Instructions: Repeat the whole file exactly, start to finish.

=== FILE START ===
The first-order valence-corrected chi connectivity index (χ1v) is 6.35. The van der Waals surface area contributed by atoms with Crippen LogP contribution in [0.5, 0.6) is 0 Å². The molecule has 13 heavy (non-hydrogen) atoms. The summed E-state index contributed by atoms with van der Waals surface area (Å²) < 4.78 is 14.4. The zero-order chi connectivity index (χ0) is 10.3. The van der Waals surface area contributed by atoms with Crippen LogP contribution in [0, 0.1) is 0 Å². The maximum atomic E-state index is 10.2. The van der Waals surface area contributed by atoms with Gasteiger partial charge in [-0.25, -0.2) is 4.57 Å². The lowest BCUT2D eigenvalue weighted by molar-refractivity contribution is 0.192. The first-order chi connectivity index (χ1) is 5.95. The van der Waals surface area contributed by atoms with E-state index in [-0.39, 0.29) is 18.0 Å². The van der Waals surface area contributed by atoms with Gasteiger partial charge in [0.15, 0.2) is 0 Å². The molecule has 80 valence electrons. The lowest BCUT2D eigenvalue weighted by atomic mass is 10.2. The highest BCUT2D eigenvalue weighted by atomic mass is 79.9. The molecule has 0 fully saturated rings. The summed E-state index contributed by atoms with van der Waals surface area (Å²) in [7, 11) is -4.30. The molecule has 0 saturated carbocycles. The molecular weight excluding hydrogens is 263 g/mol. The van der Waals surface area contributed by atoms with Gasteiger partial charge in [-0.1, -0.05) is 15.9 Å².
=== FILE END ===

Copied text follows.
The first-order valence-corrected chi connectivity index (χ1v) is 6.35. The van der Waals surface area contributed by atoms with Crippen LogP contribution in [0.5, 0.6) is 0 Å². The molecule has 13 heavy (non-hydrogen) atoms. The summed E-state index contributed by atoms with van der Waals surface area (Å²) < 4.78 is 14.4. The zero-order chi connectivity index (χ0) is 10.3. The van der Waals surface area contributed by atoms with Crippen LogP contribution in [0, 0.1) is 0 Å². The maximum atomic E-state index is 10.2. The van der Waals surface area contributed by atoms with Gasteiger partial charge in [-0.25, -0.2) is 4.57 Å². The lowest BCUT2D eigenvalue weighted by molar-refractivity contribution is 0.192. The first-order chi connectivity index (χ1) is 5.95. The van der Waals surface area contributed by atoms with E-state index in [-0.39, 0.29) is 18.0 Å². The van der Waals surface area contributed by atoms with Gasteiger partial charge in [0.15, 0.2) is 0 Å². The molecule has 80 valence electrons. The lowest BCUT2D eigenvalue weighted by atomic mass is 10.2. The highest BCUT2D eigenvalue weighted by atomic mass is 79.9. The molecule has 0 fully saturated rings. The summed E-state index contributed by atoms with van der Waals surface area (Å²) in [7, 11) is -4.30. The molecule has 0 saturated carbocycles. The molecular weight excluding hydrogens is 263 g/mol. The van der Waals surface area contributed by atoms with Gasteiger partial charge in [-0.1, -0.05) is 15.9 Å².